Fall Squash Quinoa

Fall Squash Quinoa | Cook it Pretty
Cutting right to the chase, you need this dish in your life. This recipe is full of fall flavor bombs: squash (or pumpkin), dates, dried cranberries, almonds, balsamic, and warm spices. It’s also healthy (because spinach), gluten-free, and vegetarian. I have made it with acorn squash, butternut squash, and gem pumpkins. You can impress guests by stuffing the quinoa mixture in a roasted acorn squash. It looks really cute. But this deconstructed method tastes the same. I’ll leave it to you to decide if you want to go the extra mile in presentation. I know this looks like a lot of ingredients but that’s ok because they’re all bringing something to the table.

Fall Squash Quinoa
1 Squash of your choice (butternut or acorn), halved and scooped
1  cup uncooked Quinoa
2 cups Water
2 Tbs Olive Oil
1 small Red Onion, diced
2 cloves Garlic, minced
S&P to taste
1 tsp Cumin
1 tsp Cinnamon
1/4 cup Balsamic Vinegar
1/4 cup Honey
1/2 cup fresh Spinach
1 tsp Red Pepper flakes (more to taste)
1/4 cup chopped raw Almonds
6 Medjool Dates, pitted and chopped
1/4 cup dried Cranberries
1/4 cup crumbled Feta
1/2 cup fresh Cilantro, chopped

Roast the Squash
Preheat the oven to 400F. In a roasting pan, drizzle the squash halves with 1 Tbs of the olive oil and sprinkle with salt and pepper. Place them cut side down and roast for 20-25 minutes. Turn the halves over and return to oven for 10 more minutes. They’re done when you can easily stick a fork all the way through the flesh of the squash.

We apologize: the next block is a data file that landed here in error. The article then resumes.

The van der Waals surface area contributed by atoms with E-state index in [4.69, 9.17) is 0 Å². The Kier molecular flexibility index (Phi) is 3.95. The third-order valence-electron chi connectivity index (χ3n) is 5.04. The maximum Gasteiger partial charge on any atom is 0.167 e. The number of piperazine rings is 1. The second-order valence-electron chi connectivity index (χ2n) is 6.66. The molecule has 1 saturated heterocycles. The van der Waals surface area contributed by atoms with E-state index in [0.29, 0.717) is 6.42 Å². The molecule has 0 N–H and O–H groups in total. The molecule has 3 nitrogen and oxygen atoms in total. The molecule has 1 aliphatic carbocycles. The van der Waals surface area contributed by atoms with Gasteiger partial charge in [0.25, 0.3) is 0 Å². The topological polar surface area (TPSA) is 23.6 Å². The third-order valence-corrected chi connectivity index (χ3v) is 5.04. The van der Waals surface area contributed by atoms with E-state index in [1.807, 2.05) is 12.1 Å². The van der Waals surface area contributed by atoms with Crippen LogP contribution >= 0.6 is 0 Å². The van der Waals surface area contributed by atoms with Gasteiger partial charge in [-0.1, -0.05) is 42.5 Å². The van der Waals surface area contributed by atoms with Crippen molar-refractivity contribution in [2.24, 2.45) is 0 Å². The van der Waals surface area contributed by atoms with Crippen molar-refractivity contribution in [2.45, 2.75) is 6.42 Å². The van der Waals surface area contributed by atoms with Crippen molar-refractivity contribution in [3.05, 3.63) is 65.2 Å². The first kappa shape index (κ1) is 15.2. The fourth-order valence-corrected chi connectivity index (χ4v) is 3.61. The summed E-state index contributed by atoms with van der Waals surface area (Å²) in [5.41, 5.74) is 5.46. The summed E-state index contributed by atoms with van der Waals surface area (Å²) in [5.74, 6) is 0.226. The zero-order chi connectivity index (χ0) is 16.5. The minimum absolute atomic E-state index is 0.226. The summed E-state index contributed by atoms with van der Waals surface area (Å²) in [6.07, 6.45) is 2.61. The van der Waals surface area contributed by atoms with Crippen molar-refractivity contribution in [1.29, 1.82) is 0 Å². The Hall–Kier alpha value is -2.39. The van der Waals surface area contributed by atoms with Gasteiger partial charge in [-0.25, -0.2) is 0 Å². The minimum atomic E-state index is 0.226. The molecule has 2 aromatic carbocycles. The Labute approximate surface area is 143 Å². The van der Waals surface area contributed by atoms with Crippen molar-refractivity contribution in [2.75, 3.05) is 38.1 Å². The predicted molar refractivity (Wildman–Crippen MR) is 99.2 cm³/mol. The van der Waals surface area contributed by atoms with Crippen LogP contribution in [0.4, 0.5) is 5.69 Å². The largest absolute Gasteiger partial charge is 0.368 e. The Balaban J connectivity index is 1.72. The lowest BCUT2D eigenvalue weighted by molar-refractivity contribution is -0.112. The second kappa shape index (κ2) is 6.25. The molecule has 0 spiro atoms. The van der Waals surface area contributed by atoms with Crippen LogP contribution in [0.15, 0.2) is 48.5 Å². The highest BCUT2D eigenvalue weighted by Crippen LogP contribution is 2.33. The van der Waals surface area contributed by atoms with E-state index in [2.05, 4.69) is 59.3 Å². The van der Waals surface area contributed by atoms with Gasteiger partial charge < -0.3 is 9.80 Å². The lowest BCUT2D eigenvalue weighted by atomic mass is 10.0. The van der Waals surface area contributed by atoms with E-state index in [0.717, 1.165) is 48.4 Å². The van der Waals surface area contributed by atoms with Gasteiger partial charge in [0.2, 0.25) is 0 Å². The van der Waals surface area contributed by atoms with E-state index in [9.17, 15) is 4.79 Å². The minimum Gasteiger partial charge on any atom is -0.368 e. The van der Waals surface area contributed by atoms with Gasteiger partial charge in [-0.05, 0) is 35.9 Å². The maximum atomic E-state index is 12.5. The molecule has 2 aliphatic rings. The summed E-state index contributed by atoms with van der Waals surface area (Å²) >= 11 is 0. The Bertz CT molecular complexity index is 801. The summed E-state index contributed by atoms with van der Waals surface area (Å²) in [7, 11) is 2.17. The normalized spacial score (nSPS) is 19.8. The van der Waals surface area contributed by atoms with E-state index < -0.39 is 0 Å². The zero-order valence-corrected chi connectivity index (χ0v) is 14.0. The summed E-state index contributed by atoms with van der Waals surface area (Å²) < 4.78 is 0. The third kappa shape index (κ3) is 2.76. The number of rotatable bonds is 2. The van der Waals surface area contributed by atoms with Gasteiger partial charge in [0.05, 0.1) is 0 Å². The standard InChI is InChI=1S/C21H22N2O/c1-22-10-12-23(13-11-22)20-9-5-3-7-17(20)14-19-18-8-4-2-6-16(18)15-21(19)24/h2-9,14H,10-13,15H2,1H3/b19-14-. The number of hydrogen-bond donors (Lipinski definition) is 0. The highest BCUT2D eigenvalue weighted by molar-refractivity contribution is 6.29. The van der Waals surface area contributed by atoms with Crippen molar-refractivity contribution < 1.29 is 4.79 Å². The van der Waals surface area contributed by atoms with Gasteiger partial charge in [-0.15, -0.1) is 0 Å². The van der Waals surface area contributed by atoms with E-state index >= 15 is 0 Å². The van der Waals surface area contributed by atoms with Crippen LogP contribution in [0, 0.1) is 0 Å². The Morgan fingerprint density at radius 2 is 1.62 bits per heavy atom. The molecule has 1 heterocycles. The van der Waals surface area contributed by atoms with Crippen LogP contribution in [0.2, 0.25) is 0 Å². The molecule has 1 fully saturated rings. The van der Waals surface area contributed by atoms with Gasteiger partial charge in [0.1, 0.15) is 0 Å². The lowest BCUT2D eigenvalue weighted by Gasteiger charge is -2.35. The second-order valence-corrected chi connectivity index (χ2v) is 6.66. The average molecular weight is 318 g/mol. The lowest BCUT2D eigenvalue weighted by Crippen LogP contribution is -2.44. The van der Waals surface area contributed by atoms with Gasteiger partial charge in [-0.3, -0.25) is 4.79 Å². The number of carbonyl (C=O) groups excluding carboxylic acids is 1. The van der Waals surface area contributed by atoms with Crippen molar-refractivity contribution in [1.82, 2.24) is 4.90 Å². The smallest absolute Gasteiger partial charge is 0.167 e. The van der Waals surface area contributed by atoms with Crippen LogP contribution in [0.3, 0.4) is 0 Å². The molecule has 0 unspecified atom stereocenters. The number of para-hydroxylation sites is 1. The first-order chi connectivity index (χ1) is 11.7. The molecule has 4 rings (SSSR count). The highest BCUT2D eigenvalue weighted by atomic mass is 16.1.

Cook the Quinoa
While the squash is roasting, bring your quinoa and water to a boil on the stovetop. Reduce heat to low and continue cooking the quinoa covered for 15 minutes, until all water is absorbed. Set aside.

Ready the Flavor Bombs
Heat the remaining olive oil in a large skillet. Add the chopped onion and cook for 1-2 minutes. Add the garlic and stir. Add a dash of salt and pepper, cumin and cinnamon. Add the balsamic and honey and allow it to reduce for a couple minutes. Add the spinach and stir until the leaves cook down. Turn off heat. Add your cooked quinoa and mix well. Add red pepper flakes,  almonds, dates, cranberries, crumbled feta and cilantro and mix well. Transfer the mixture to a large bowl.

Combine Forces
If you’re going for presentation points, spoon the quinoa mixture into the roasted squash halves. If your halves aren’t so pretty or you just don’t care, go ahead and scoop the cooked squash out of its skin and add it to the quinoa mixture.

Enjoy!

© Cook it Pretty 2016

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Couscous or Quinoa, Pumpkin or Squash?

Any conversation about squash or pumpkin can get pretty confusing around here. In Dubai, and apparently in Australia as well, butternut squash is referred to as butternut pumpkin. I’ve also seen acorn squash labeled as green pumpkin. I like pretty much all manner of squash and/or pumpkin and tend to gravitate toward recipes with these ingredients. (A recent review of my Pinterest boards made that pretty clear).